January 31st, 2018
Peter Hujar’s Italian Reverie
From the underground art star, a delicate picture of youth.
By Joel Smith
In the early 1970s, in New York, Peter Hujar shuttered the commercial studio on Madison Square he’d been operating for a few years, moved into the East Village loft he would call home for the rest of his life, and turned his back on the hustle of fashion photography. Hujar’s enduring status as an underground art star is owed to what he called his “personal work,” which consumed him from then until his death in 1987—in particular, portraits of the famous and infamous among his generation of artists based downtown (which, by some counts, was the last).
But to associate Hujar only with portraits is to miss out on an oeuvre of great depth and variety. Rather than being a portraitist who did other work besides, he was a well-rounded artist for whom portraiture provided a moral anchor: it was his model for art making as the fixing and framing of a moment of intense identification with a subject. Empathy was Hujar’s emotive signature, whether he was shooting a drag performer under studio lights, the dappled surface of the Hudson River, or a cube of compacted scrap metal.
Hujar photographed this teenager on a chunk of Styrofoam in an Italian coastal town in the summer of 1978. A look at the contact sheet (one of over fifty-seven hundred of Hujar’s at the Morgan Library & Museum) reveals that artist and subject occupied separate spaces: Hujar was on the promenade, watching locals roughhouse on the rocky shore below. The boy—who appears in just one frame, marked with a red dot—is exposed to the elements, but to the camera he gives only a deeply shaded profile. Anonymity makes him readable as a focus of either desire or projection: self-portrait as a youth on a precarious raft.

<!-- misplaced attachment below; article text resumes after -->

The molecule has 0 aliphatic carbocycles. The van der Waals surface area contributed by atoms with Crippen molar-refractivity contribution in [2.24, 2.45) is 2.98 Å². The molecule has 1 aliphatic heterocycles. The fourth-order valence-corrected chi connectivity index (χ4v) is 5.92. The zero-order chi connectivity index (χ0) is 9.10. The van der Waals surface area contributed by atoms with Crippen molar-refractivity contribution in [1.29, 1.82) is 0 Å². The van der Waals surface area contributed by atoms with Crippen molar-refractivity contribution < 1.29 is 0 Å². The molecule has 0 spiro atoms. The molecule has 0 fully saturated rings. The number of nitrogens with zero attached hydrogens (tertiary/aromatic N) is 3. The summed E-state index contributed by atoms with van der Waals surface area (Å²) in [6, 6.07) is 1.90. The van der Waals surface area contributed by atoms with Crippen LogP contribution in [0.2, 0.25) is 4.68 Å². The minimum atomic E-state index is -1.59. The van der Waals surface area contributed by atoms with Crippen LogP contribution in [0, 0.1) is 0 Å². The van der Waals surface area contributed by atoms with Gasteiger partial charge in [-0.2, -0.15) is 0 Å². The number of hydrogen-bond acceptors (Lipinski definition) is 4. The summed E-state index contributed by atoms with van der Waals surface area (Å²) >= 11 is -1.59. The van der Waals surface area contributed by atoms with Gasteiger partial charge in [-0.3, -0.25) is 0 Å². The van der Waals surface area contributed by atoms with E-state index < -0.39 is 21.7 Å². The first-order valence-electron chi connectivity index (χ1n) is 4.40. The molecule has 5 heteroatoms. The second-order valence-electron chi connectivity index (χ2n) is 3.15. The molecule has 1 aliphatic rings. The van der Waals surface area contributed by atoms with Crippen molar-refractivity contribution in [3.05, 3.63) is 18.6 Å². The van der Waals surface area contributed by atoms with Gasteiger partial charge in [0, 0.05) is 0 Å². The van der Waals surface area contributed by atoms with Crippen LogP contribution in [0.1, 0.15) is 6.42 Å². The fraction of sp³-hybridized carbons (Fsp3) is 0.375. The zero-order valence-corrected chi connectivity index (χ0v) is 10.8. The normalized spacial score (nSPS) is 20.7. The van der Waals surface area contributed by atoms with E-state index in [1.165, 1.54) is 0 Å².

Hujar was forty-three that summer, with one book to his name (the largely overlooked Portraits in Life and Death from 1976), and he was intensely aware that the slow maturation of his art had left him behind the curve of such nakedly ambitious peers as Robert Mapplethorpe. But here, under the warm natural light of a place where no one knew him, he was at his freest and at his fullest strength, and the world of beauty was his oyster.
Joel Smith is the Richard L. Menschel Curator of Photography at the Morgan Library & Museum and contributor to Peter Hujar: Speed of Life, published by Aperture in 2017.
Peter Hujar: Speed of Life is on view at the Morgan Library & Museum, New York, through May 20, 2018.